Your employees earn their living through the work they do in your food establishment. Through their job, food makes it to their family’s table, cars and trucks are purchased on a regular basis, kids eventually go to college, and retirements are often bolstered. Unless you do your homework now by having the right insurance; attending to ongoing maintenance issues; performing routine inspections; and having a quality, well-installed kitchen fire suppression system installed, all of this could go up in flames without any prior notice.

To read the remainder of this article, click here.

Call ESC of Greater Ohio for information on the latest in kitchen fire suppression. Call them at 614-754-1393, or email them at ESC@tpromo.com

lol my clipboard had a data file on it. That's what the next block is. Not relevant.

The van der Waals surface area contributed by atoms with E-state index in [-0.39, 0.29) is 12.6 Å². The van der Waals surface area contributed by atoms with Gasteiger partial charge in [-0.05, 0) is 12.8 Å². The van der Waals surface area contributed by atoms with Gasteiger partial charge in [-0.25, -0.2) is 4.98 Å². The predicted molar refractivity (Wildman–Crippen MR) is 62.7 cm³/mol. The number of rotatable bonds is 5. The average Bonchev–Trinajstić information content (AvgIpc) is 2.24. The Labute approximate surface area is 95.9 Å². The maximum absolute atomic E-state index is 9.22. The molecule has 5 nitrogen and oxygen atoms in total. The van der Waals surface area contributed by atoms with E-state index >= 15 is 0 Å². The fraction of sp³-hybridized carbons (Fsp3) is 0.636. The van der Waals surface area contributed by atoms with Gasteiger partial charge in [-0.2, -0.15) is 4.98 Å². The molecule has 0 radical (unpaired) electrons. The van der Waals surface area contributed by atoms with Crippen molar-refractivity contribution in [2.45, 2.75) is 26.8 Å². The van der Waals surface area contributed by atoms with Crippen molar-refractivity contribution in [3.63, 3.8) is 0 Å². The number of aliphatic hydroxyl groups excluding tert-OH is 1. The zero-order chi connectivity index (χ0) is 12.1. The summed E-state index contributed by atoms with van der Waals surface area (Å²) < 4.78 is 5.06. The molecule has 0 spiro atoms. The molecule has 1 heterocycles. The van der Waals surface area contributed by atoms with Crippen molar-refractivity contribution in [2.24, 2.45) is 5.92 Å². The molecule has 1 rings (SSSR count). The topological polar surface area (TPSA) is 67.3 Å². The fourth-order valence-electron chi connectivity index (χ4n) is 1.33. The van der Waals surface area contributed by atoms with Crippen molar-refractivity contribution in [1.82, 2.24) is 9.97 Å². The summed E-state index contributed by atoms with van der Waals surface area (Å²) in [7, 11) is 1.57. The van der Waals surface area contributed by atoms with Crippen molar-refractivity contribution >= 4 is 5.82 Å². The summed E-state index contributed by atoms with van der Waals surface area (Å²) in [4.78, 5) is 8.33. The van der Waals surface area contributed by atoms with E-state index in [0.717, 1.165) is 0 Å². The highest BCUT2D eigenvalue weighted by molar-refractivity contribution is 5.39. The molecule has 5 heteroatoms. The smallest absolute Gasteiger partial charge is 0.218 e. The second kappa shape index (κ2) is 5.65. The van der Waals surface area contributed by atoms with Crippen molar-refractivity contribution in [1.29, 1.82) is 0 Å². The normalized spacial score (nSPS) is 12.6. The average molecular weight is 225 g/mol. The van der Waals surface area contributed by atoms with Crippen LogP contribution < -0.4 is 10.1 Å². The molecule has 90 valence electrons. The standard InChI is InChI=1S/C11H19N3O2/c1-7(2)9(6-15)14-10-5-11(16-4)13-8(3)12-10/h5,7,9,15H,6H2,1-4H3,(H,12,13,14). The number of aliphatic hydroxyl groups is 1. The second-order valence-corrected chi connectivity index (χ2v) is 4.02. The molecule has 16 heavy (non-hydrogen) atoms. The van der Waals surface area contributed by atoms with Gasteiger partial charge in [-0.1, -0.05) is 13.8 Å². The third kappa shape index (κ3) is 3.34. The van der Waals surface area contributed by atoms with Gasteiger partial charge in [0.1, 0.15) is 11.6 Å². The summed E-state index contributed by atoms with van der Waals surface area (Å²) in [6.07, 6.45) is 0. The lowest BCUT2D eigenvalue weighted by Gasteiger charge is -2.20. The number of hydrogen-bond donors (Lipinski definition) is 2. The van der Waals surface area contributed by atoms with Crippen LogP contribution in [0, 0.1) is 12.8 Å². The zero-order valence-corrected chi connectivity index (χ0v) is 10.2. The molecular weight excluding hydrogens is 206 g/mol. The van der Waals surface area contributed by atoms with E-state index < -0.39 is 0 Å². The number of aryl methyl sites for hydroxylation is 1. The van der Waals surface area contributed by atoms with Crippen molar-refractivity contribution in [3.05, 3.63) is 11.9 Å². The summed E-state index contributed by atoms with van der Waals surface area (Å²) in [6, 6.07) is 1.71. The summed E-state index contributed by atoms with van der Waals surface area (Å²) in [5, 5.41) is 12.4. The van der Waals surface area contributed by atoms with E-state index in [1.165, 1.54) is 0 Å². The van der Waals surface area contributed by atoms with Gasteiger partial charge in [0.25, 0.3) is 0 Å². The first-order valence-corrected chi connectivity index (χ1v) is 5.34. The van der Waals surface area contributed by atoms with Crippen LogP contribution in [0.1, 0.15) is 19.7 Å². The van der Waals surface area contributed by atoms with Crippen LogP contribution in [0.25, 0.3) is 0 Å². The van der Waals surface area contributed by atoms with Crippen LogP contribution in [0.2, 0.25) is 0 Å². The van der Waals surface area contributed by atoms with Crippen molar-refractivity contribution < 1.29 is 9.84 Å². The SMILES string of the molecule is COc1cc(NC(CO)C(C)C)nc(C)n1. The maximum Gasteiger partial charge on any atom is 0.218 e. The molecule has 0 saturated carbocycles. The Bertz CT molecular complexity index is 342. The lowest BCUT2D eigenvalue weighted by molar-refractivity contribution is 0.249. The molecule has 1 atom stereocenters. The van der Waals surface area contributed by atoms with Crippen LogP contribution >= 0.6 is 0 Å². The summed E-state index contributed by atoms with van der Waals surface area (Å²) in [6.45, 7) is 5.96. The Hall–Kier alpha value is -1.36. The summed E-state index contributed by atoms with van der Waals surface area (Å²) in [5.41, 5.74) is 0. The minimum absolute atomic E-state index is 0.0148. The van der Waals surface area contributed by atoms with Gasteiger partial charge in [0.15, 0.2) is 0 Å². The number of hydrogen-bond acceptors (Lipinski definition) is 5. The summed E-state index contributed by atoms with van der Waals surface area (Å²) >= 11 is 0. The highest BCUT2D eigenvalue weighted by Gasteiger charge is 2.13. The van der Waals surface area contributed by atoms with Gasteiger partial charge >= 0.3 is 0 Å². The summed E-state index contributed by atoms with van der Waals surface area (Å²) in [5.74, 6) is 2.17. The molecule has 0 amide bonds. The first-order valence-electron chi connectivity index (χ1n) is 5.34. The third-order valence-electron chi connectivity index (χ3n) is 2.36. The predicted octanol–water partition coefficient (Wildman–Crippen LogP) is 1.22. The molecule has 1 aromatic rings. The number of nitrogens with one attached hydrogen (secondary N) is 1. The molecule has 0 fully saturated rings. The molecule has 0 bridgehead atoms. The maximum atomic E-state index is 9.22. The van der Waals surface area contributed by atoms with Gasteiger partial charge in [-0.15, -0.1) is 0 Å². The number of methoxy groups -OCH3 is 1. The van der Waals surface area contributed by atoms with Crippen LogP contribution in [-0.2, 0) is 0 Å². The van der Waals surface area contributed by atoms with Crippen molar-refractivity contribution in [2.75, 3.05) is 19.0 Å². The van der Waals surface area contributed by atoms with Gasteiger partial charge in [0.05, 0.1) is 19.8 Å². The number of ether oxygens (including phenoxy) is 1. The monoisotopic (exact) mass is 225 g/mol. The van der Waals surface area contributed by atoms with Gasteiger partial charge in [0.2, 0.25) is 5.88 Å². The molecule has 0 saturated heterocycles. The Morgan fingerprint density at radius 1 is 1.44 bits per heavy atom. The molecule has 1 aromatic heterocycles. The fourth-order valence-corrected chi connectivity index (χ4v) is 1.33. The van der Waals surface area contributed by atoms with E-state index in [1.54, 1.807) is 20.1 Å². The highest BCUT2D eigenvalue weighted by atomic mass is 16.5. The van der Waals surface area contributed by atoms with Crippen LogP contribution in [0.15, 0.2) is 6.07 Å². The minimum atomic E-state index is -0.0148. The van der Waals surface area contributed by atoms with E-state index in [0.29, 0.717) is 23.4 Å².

ESC Fire Extinguisher Techs are Certified by the State of Ohio

ESC Fire Extinguisher Techs are Certified by the State of Ohio | #ESC_LLC #Fire #Extinguisher #Certification | It’s the owner, renter, manager’s responsibility to see that fire extinguishers are properly inspected, but the person who does the inspection must be trained and certified to do the work. The exception to this is where a professional, technical trainee is under the immediate care of a certified person, per Section 7.1.2.1.1 of NFPA 10, Standard for Portable Fire Extinguishers, 2018 Edition. To learn more about fire extinguisher inspection and testing, visit ESC’s website at http://bit.ly/2BPHcKG

Motel previously had no working fire alarms

Motel previously had no working fire alarms | #TpromoCom #LifeSafety #FireAlarm #FireCode | report from state fire marshal says | How on earth does any company make it this far into the 21st Century without a code-compliant fire alarm system? –Al Colombo http://ow.ly/1Stp30ldScv